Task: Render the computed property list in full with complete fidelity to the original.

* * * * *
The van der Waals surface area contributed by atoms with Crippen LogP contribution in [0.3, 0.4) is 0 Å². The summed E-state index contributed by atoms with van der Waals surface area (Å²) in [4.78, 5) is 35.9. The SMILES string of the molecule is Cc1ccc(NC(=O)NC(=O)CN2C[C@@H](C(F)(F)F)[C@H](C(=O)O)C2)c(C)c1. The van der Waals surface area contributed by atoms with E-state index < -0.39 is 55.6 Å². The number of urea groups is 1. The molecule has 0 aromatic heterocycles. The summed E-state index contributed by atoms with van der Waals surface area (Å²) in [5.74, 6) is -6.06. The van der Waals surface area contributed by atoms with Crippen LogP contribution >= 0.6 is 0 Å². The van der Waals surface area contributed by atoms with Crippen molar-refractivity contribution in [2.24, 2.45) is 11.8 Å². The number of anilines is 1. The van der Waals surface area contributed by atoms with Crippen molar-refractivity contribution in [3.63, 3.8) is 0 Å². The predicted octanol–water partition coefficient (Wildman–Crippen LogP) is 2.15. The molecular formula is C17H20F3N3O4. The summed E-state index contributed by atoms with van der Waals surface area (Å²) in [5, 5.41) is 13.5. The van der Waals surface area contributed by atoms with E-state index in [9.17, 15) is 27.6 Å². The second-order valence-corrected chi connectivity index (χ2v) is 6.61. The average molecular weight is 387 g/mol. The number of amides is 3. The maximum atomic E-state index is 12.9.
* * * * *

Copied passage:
The van der Waals surface area contributed by atoms with Crippen LogP contribution in [0.3, 0.4) is 0 Å². The summed E-state index contributed by atoms with van der Waals surface area (Å²) in [4.78, 5) is 35.9. The SMILES string of the molecule is Cc1ccc(NC(=O)NC(=O)CN2C[C@@H](C(F)(F)F)[C@H](C(=O)O)C2)c(C)c1. The van der Waals surface area contributed by atoms with E-state index < -0.39 is 55.6 Å². The number of urea groups is 1. The molecule has 0 aromatic heterocycles. The summed E-state index contributed by atoms with van der Waals surface area (Å²) in [5.74, 6) is -6.06. The van der Waals surface area contributed by atoms with Crippen LogP contribution >= 0.6 is 0 Å². The van der Waals surface area contributed by atoms with Crippen molar-refractivity contribution in [2.24, 2.45) is 11.8 Å². The number of anilines is 1. The van der Waals surface area contributed by atoms with Crippen molar-refractivity contribution in [3.63, 3.8) is 0 Å². The predicted octanol–water partition coefficient (Wildman–Crippen LogP) is 2.15. The molecular formula is C17H20F3N3O4. The summed E-state index contributed by atoms with van der Waals surface area (Å²) in [5, 5.41) is 13.5. The van der Waals surface area contributed by atoms with E-state index in [9.17, 15) is 27.6 Å². The second-order valence-corrected chi connectivity index (χ2v) is 6.61. The average molecular weight is 387 g/mol. The number of amides is 3. The maximum atomic E-state index is 12.9.